Materials for Our British Made Furniture
English and European Oak Timber
Tudor Oak has been buying its own oak timber logs directly from the English and European forests at the point of felling, for over 30 years. We get involved in this process so that we can choose exactly the right type of log we need for our British made furniture and joinery.
The selected oak timber is then transported to our timber yard to be dried. The logs are then taken to a woodmill for cutting to required thickness and size and returned to our timber yards for air-drying, then kiln-drying. Air-drying takes roughly 1 year per 25mm of thickness before it is ready to go in our special kilns to be kiln-dried to 10-12% moisture. This is a less intensive and a more natural process. So it takes longer, but it adds to the quality of the finished product.
Oak Timber Grades
Oak timber comes in a number of grades, depending on the requirement – for example, for joinery, such as windows and doors, we use clean and straight oak, because it needs to sustain its shape despite being exposed to the elements, such as rain, sunshine and so on. Timber used to make furniture is mostly graded on its visual qualities.
The whole production process right from the start is done on an individual basis. That’s why the selection of wood is extremely important to us here at Tudor Oak. Our customers are the true connoisseurs of fine oak timber and they appreciate the level of attention that is paid to each step of the process – our knowledgeable and passionate craftsmen individually select specific cuts of timber for each piece (and can take many hours), making sure that the beauty of the wood is displayed in its full splendour.
We use the natural character of oak. Our British made furniture often features epicormic oak – pippy oak, burr and flame nature’s own – “designs” which make each piece truly unique.
The scientific name for “pip” is epicormic growth; this is a genetic factor of a tree and should not be confused with a knot produced by a growing branch. This type of growth can carry on through generations of oak – like our eye colour or freckles.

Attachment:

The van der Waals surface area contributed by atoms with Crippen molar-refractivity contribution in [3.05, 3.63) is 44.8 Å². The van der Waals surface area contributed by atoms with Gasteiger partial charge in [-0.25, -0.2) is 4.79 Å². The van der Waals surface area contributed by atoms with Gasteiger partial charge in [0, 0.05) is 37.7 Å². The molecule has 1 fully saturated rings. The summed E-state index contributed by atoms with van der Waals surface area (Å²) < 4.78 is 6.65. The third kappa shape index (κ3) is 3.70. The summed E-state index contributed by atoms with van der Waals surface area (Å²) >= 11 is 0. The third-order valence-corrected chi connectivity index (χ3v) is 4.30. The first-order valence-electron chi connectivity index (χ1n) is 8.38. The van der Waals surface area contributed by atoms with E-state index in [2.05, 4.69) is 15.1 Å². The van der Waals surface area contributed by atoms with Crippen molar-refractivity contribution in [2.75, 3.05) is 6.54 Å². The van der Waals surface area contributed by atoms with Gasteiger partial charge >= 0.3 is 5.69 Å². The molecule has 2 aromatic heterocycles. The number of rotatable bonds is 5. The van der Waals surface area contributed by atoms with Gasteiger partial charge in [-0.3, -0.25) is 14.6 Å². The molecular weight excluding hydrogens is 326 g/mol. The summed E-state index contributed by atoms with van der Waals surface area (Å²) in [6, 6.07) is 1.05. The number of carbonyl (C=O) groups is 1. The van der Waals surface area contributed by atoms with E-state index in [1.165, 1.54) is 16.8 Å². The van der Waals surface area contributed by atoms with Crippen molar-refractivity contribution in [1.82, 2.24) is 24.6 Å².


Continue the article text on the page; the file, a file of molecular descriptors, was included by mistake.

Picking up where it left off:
Burr oak, which is when the epicormic growth had taken over the growth of the tree and can be seen all over it. It is a rare feature, which commands a premium price in a finished piece.
Flame panels are also often referred to as “curl”, and they look like a flickering flame. It occurs when a tree branches into two – this is where, when the tree is cut, the grain pattern has amazing swirls or “flame”. Tudor Oak craftsmen use it for decorative display panels as solid wood. Sometimes we split it and “book-match” it, so one piece is the mirror image of the other. It can then be veneered onto the quarter sawn oak, which is very stable. Although rare, it is possible to find two planks, which can be split into two each resulting in a pair of beautiful doors with a pattern which looks like a peacock’s opened tail.
A piece of oak furniture displaying such a design is truly unique. It is guaranteed to become a talking point of the house, a real feature. It takes real skill and knowledge to uncover this hidden treasure inside a tree and to bring it out in the finished piece. Very few people in this country have this skill. We at Tudor Oak are fortunate to work with such people, to be able to offer our customers their expertise and knowledge. Many of our customers request burr, pip or flame oak as a special feature on their pieces of furniture. It looks particularly beautiful on a tabletop or on a cabinet or wardrobe doors.
At every stage of the production process, we combine expertise, innovation and care for the environment. We are proud to produce 100% British made furniture. We manufacture it from sustainable timber, air-seasoned and then kiln-dried on the premises. Our production process is virtually waste-free, as all the leftover timber is used for firewood, organic farming and in food processing, for smoking fish and meats.